Ted O’Meara, a spokesman for Portland Pipe Line, said there would have to be a business reason for the company to pursue oil sands.

“If they ever did have a plan they would communicate very openly with pipeline neighbors, communities and the public,” O’Meara said.

Some studies performed by Canadian and American researchers have concluded that oil sands are more dangerous than conventional crude oil, while others, including a recent study from the U.S. State Department, have said neither substance is more dangerous than the other.

John Quinn of the New England Petroleum Council said Voorhees attempted to “demonize” oil companies by giving a skewed version of the facts. Some of the attendees attempted to shout down Quinn during his comments on the state department’s study, yelling “corporate lap dogs” and “The EPA is corrupt.”

Mayor Tom Blake calmed the restless crowd after Quinn finished speaking.

“The purpose of this workshop is to get as much information as possible. That doesn’t mean you have to agree with all that information,” Blake said.

The Natural Resources Council of Maine has concerns about the oil sands pipeline that go beyond the possibility of a spill. Voorhees said Portland Pipe Line will need to build two 70-foot smokestacks on a pier near Bug Light Park that would emit “volatile organic compounds” and affect the city’s air quality.

The smokestack would be necessary, according to an informational sheet the Natural Resources Council of Maine handed out to attendees, “to let off the heat and vapors associated with tar sands transport.”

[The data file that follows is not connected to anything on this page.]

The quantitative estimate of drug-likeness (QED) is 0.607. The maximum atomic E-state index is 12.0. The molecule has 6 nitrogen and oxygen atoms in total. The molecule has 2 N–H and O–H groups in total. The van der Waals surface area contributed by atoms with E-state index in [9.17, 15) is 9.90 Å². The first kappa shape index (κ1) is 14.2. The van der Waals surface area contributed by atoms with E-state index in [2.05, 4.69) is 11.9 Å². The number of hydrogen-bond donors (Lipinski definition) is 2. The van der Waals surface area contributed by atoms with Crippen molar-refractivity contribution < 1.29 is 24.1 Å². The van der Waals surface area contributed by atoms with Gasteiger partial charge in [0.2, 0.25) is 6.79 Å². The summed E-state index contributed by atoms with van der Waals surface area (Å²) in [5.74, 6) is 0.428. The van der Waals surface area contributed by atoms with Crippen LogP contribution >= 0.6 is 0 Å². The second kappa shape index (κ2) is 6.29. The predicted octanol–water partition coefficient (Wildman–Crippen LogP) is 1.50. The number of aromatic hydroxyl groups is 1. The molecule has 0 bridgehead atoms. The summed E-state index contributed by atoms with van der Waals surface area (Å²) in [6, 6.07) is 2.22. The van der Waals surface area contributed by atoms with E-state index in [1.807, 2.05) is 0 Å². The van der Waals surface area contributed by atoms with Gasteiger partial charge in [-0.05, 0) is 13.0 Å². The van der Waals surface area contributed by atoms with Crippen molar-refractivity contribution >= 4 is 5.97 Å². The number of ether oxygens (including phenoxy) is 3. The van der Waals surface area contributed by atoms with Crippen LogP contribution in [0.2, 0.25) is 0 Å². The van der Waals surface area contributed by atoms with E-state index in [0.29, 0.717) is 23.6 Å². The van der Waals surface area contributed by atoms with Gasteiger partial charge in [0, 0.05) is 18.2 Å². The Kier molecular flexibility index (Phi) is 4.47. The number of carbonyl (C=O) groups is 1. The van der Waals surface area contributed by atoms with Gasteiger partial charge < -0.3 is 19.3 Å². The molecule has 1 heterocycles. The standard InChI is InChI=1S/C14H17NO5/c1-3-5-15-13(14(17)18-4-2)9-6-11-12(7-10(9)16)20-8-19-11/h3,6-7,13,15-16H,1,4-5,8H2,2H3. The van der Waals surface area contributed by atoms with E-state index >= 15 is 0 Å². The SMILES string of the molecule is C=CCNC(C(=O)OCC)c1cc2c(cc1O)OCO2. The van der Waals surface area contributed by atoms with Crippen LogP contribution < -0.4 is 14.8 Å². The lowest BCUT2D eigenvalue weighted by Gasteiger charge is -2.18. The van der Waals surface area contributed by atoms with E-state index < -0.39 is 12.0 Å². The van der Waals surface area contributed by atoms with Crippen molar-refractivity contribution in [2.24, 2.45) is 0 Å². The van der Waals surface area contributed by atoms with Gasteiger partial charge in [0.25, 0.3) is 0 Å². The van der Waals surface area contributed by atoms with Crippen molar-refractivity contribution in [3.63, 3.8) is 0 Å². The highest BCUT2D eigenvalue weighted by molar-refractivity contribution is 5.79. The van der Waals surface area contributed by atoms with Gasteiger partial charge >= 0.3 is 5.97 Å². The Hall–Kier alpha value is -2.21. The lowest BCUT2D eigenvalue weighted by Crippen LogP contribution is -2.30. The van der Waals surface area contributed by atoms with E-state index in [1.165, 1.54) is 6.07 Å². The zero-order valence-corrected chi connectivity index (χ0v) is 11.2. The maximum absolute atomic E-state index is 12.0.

Not all attendees of the meeting came to oppose oil sands transport. Some residents showed their appreciation and support for Portland Pipe Line Corp., which O’Meara called a “responsible company and a good corporate citizen” in an interview before the meeting.

Sean Petty works for Moran Shipping Agencies, Inc. in Portland. He said the Portland Pipe Line has made a “positive impact” not just to its own employees but all those who make a living on the waterfront.

“If pumping oil safely in my backyard brings jobs revenue and possible worldwide exposure, then by all means I support it,” Petty said.

But Luke Greco, a student at Maine College of Art in Portland, said the issue is not with Portland Pipe Line’s reputation, but with the substance it would be sending through the ground.

“It’s not an issue of integrity as a company, as much as whether we want to bring this product to South Portland harbor and burn it off in smoke stacks,” Greco said.

The council took no official action Monday night during the meeting. Voorhees said his main goal was to educate city officials and members of the public about the dangers of oil sands, but he would welcome a resolution opposing the oil sands from the city, similar to those passed in Waterford, Casco and Bethel.

Voorhees also said he would welcome support of a petition endorsed by legislators Chellie Pingree and Mike Michaud that encourages President Obama to conduct a full environmental review of the oil sands pipeline.

U.S. law requires an environmental review for new pipelines, but oil companies have argued this case does not apply because the pipeline from Portland to Montreal already exists. The only change would be the direction of the flow and the substance transported.